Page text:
| 14°C Dublin


CERTAIN moments in life make you suddenly super-aware of the here and now, alive in a slow-motion Matrix millisecond and wondering, "How did I get here?" and, "What the hell happens next?"

This is one of those moments, I decide, as I find myself tethered to a bucking donkey while a 4ft, blindfolded cross-dresser comes perilously close to removing my teeth with a hockey stick they're swinging in a way that could only be considered homicidal.

A crowd of children nearby shriek deafeningly and make as if to scatter in all directions as the deranged-looking animal at the end of my rope almost does a crazy cartwheel.


"Whose idea was this again?" I hear myself say then I wince as the midget with the pink wig does a full 360 and narrowly misses taking out our kitchen window.

As it happens, the 'cross-dressing' was my daughter's idea, the donkey pinata suspended by a rope from the spare-bedroom window was my wife's. And in the pantheon of 11th birthday parties, despite the imminent risk of damage or serious injury, this one is, I suspect, probably no more 'lively' than most.

Only hours earlier we'd been standing in the November gloom surveying our overgrown wreck of a garden.

"We can't allow children out here," I'd said, equally impressed and horrified at the extent to which our dog had been defiling the lawn. "Well, we can't do the pinata indoors," said my wife, drawing a series of menacing arcs in the air with the broom, discarding this in favour of a racquet, and finally settling on a hockey stick. "These kids all have gum shields, right?" I said, flinching as she made a final jab in my direction.

So we set about preparing the back garden. "A family project," declared my wife, meaning, as always, she does all the work as I lob helpful suggestions from a safe distance and the boys stand around amid piles of clippings, hands in pockets, mouths hanging open.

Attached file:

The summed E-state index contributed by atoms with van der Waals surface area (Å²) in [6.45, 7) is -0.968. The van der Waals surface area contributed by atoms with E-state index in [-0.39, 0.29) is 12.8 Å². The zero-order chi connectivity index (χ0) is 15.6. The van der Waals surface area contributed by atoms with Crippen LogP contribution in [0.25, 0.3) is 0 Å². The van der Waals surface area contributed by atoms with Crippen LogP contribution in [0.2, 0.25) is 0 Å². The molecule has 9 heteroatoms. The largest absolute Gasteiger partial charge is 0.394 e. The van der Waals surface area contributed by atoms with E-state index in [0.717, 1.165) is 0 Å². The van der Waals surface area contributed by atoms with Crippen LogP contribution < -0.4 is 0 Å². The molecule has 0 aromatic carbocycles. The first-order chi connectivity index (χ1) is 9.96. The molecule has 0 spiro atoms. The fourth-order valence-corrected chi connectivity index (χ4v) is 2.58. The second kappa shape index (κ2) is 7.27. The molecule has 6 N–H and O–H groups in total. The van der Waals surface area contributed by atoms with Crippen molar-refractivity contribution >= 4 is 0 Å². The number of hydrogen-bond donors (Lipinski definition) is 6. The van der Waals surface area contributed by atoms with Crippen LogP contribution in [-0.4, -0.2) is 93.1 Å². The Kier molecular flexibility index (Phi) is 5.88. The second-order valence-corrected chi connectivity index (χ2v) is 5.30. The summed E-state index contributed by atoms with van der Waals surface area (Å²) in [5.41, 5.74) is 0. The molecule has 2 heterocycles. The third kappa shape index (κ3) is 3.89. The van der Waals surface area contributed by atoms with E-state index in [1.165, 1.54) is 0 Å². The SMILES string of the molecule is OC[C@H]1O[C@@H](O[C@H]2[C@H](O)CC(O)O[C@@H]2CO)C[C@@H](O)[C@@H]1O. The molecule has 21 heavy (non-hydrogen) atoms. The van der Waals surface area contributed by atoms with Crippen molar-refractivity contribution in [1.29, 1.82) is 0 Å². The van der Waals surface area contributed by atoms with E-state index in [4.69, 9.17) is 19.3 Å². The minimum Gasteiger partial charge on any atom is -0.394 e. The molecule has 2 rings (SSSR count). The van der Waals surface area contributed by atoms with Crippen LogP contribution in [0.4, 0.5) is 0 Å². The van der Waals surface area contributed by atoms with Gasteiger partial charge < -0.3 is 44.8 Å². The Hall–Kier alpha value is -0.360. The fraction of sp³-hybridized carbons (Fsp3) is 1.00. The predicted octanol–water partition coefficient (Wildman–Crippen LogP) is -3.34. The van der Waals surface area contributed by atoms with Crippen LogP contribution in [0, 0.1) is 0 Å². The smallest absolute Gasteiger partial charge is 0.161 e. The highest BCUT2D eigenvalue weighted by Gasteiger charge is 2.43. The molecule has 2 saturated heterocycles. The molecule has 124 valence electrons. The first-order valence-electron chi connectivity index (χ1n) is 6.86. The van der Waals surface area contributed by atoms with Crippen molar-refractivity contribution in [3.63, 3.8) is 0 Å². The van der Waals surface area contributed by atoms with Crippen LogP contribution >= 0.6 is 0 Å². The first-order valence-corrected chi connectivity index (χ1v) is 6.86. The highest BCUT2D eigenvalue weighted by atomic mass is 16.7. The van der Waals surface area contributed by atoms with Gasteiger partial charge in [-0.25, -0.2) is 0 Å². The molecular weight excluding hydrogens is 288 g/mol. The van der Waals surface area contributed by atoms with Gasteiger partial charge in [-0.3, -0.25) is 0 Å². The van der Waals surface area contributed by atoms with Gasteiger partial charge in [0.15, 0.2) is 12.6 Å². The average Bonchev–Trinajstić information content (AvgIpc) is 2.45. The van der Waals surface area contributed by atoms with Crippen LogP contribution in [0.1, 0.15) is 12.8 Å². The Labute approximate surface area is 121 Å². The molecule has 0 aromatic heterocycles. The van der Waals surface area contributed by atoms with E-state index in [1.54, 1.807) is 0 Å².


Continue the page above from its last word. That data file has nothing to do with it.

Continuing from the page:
Hours later, our party girl appears with a huge fake moustache and a pillow up her hoodie, looking worryingly like Cheech Marin. The first guest arrives soon after, a boy with flamboyant pink hair, and soon the dining room is milling with moustache-wearing girls and boys in wigs, whooping it up like some bizarre children's version of a Fellini film.


I look at the time forlornly, one fist filled with sweets lodged deep inside a paper donkey's bottom. I wonder quietly if life could get more surreal.

That's when my wife shoos everyone out back and we whip the pinata around from what seems safely-out-of-hockey-stick reach and the most violent game of pin-the-tail-on-the-donkey ever ensues.

It seems it might go on forever, too, until a quiet little girl whose mother runs the local Chinese takeaway steps forward and with a single awe- inducing overhead slash cut, entirely decapitates the donkey, showering everyone with shattered toffees and lollipops. It's carnage.

Hours after the last hyperactive guest leaves, we're still peeling toffees off the living room walls, ears ringing.

"That was probably our last children's party," says my wife, meaning next year our youngest will be 12. I know what she means but give her a slack-jawed, shell-shocked expression. "Promise?" I say.